But the kids understood better than anyone the TV's magic. We sat closest -- prostrate on the shag carpets of America, heads cupped in hands, eye locked upwards in total devotion. We knew an ideal parent when we saw one. If we could have walked through the screen, we would have. We wanted in there.
And so the crumbling of that totem of 20th-century life is momentous. No one gets that more than one of the driving forces of kid TV for decades -- Disney. I was talking with a senior Disney digital executive about the new patterns of kid media consumption months ago and she told me their research had long been showing how little kids cared anymore what screen they were using to access this content. The new evening ritual has as much to do with kids snatching mom's tablet when she comes home. Disney has been programming with this in mind for over a year. Many mobilistas don't realize that Disney is actually one of the biggest suppliers of mobile games in the ecosystem. They have literally hundreds of titles on iOS and Android. Their Disney Channel apps also are brimming with time-shifted programming
The new Disney Movies app is an attempt to port another aspect of modern TV ritual to the app environment -- movie collections. The stack of VHS and DVD Disney titles that flank most family TVs is being packed into a movie app where users can maintain and build a digital Disney collection. The app is connected to your iTunes account in a way that is new and interesting in its own right. When I tied my Disney app to my iTunes account the app recognized that I had purchased "Pirates of the Caribbean" from Apple years ago and planted it in my library. Likewise, I can now buy from a Disney library of 400-plus films directly in the app and have it charged to my Apple account. This is a bit different from the typical in-app purchase, in that it creates this reciprocal link between the publisher's app library and your iTunes library. I also wonder if there is some testing of an extended m-payments solution going on here where an iTunes account can be used more flexibly for charging a wider range of goods. As an m-payments powerhouse, this is one of Apple's critical advantages. It has hundreds of millions of credit card numbers already.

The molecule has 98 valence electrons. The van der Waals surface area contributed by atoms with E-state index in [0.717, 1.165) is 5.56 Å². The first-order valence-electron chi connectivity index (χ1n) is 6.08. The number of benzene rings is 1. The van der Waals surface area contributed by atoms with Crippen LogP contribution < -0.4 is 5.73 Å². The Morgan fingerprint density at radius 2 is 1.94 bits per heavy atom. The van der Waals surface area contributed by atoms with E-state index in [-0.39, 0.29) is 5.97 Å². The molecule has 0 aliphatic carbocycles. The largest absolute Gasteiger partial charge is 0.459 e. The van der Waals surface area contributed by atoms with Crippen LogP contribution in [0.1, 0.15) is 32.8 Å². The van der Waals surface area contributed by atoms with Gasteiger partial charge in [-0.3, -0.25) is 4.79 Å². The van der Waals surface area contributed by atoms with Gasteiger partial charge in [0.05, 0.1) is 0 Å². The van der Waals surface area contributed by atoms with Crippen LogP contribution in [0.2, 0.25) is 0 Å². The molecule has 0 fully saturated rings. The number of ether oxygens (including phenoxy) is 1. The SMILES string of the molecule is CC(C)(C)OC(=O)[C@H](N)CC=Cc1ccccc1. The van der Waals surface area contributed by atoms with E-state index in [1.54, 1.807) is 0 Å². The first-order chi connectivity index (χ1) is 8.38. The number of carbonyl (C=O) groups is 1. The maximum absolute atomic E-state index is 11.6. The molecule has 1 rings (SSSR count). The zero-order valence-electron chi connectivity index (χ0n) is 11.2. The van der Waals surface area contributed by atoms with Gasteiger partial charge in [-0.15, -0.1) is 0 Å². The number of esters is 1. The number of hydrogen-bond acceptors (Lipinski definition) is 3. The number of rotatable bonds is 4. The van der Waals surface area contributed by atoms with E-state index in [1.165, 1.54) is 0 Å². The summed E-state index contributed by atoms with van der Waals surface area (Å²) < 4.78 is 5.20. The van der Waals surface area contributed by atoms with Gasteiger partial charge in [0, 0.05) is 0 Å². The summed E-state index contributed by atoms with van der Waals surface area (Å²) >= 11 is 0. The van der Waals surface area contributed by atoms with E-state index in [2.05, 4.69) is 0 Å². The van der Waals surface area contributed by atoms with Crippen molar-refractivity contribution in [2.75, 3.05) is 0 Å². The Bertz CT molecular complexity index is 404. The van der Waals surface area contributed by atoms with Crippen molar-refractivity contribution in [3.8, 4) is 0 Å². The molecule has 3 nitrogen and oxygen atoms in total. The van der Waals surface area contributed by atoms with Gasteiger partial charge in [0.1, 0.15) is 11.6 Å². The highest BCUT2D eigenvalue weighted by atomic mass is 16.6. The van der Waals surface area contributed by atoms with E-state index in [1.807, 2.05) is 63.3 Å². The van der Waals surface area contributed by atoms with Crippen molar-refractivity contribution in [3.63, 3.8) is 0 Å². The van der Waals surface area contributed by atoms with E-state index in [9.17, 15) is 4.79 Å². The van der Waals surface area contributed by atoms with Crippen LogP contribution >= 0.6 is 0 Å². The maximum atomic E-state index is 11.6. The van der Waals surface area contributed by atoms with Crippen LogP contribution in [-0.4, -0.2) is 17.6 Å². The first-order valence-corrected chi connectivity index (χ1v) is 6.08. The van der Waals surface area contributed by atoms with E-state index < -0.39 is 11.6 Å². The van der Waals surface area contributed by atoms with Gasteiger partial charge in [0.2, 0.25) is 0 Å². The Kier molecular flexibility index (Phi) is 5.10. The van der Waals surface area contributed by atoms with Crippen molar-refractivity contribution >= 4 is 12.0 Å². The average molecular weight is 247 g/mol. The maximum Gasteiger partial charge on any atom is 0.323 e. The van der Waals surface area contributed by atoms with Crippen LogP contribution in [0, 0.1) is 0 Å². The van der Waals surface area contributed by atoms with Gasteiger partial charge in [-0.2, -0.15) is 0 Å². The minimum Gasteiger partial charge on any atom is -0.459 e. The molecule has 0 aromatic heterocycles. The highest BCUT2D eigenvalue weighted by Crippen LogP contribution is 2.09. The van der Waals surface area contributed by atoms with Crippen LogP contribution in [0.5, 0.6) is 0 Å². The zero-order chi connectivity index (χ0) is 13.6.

But back to the Disney app. It is trying to make the case for using an app as a kind of DVD collection. It adds value to convince the customers there is a reason to access Disney via the dedicated app rather than just running purchased copies via iTunes directly. The movies can be downloaded to the device, which is important to traveling families. Many of the films come with additional assets like theatrical shorts and behind the scenes videos. Parents can put film ratings filters on the library so kids of certain ages are limited in what they can view. And you can also use the packed-in digital download codes in most Disney DVD/BD discs to add these titles to your library. And there is also a loyalty rewards program.
I have to admit that after all of these years I still find the Disney machine dazzling in its sophistication. These folks understand how to calibrate promotion, entertainment, value adds into some kind of seamless experience that only feels pitchy and creaky when the company goes through its inevitable trough periods of diminished creativity. But when the basic characters and film assets are as strong as they have been again in recent years, ad and content are as one.
Whether Disney will succeed in app-ifying the DVD ritual that itself supplanted the live TV ritual for kids decades ago
remains to be seen. That they understand how fundamentally media consumption is shifting with this generation of kids is revealing in itself.
TV ain't what it used to be. In short order, straight-to-app “TV” content may be an important part of the media economy. Somehow, coursing through all of these changes is a Disney content and marketing machine that is as relentless and adaptive as it is seamless. It reminds me of that 60s childhood prone on the living room rug on Sunday nights watching Walt introduce the Wonderful World of Disney.
Corporate chief, hour-long ad, prime-time entertainment, theme-park branding -- all wrapped into prime-time packages that blurred all lines among those categories of content. “Native advertising?” Bosh! Much of what passes as “innovative” in media models can't even hold a candle to what Disney was doing in our living rooms decades ago.